You have started seven Comrades Marathons so far, do you plan to run this year?
If all goes well I will run my 8th Comrades this year. My preparation has not been very sound; my motivation right now is the Star Fish Foundation charity, which I have been supporting for a past few years. The Star Fish Foundation looks after children who have been orphaned or made vulnerable by AIDS.
In Comrades world there is a hype about completing ten Comrades, so perhaps that would be my goal eventually, and with 2010 Soccer World Cup what a celebration it will be to complete my 10th then.
The Comrades Marathon is an institution in South Africa, and especially important in the KwaZulu-Natal region. The lure of the world’s greatest ultra-marathon is seductive. The huge spectator support and atmosphere shared effort inspires thousands of runners to persist through all sort of discomfort, to cross that finish line before the final gun is fired.
Just to witness all those runners displaying remarkable courage, determination and camaraderie is special. Running Comrades is an unforgettable experience – its fundraising drive is also very appealing. Several charities benefits economically.
Cross-country racing is still my first choice, but on the road the 10km and the 42km are my favourites depending on my level of fitness.
What is your advice to women who plan to run their first Comrades Marathon this ear?
The Comrades Marathon is a great challenge and the distance needs to be respected, but it is very do-able. Splitting the run into smaller chunks of 6 -10 km is an efficient way to cover the 89km. This year is the up-run – the first 35km are uphill with Fields Hill and Botha’s Hill the two major features after Cowies Hill. But the remainder is gradual uphill with some down and flats that offer respite.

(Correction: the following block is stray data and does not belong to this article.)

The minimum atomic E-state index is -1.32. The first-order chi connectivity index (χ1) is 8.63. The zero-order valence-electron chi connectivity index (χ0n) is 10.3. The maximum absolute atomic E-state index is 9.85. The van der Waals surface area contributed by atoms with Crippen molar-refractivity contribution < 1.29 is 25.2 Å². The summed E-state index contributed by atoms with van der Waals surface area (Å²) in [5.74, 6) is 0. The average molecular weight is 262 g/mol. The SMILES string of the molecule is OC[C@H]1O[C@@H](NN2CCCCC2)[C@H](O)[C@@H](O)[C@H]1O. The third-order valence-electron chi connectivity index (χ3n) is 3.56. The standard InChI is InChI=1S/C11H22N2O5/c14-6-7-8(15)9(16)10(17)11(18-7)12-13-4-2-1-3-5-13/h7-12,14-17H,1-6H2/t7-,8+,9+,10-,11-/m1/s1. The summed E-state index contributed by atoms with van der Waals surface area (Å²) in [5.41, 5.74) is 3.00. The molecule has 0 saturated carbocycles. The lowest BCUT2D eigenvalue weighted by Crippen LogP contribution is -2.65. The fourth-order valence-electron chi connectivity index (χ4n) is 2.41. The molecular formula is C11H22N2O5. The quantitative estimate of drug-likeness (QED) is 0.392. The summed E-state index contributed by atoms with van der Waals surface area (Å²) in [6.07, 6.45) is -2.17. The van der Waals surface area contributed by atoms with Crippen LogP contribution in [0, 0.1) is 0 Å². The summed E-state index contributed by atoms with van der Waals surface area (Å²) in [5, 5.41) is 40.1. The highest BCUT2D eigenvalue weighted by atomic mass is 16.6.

So the message is simply take this easy, run conservatively first half, don’t tax yourself. Worry more about how you feel, your effort, your heart rate, then your time. On steep hills, just visualize yourself constantly climbing stairs with short regular steps, each one taking you closer to the top.
From Botha’s Hill you have the easiest part of the up-run through to Drummond. Since most of the 1st half is uphill, you should arrive at halfway slower than your halfway target time. Pace yourself wisely. If you do the 1st half too fast, it is almost guaranteed that you will run a slower second half, and with much more discomfort.
Enjoy the spectators, it’s a powerful organ, stay positive and you will achieve you goal. I endorse the notion that every South African should do the Comrades at least once in their lifetime – it is liberating.
Contrary to commonly health views running, Comrades is fun. The large number of runners who are not highly competitive support this view. It is a relief from everyday cares, our worries and responsibility seem less pressing when we run.
We have come a long way since our current government has been in power, and women have an equal opportunity to progress in the corporate world, yet socially our society is not women-friendly. We live in a society that is still very hostile towards women and children, and this does impact negatively on sports women
We need to nurture our young in a manner that will prevent them developing gender prejudices and myths about sports women. We need to avail more resources. Establish sport academy for women. When talent is identified, the provincial body should see to it that the athletes receive the necessary support and create an environment whereby the performance will be enhanced.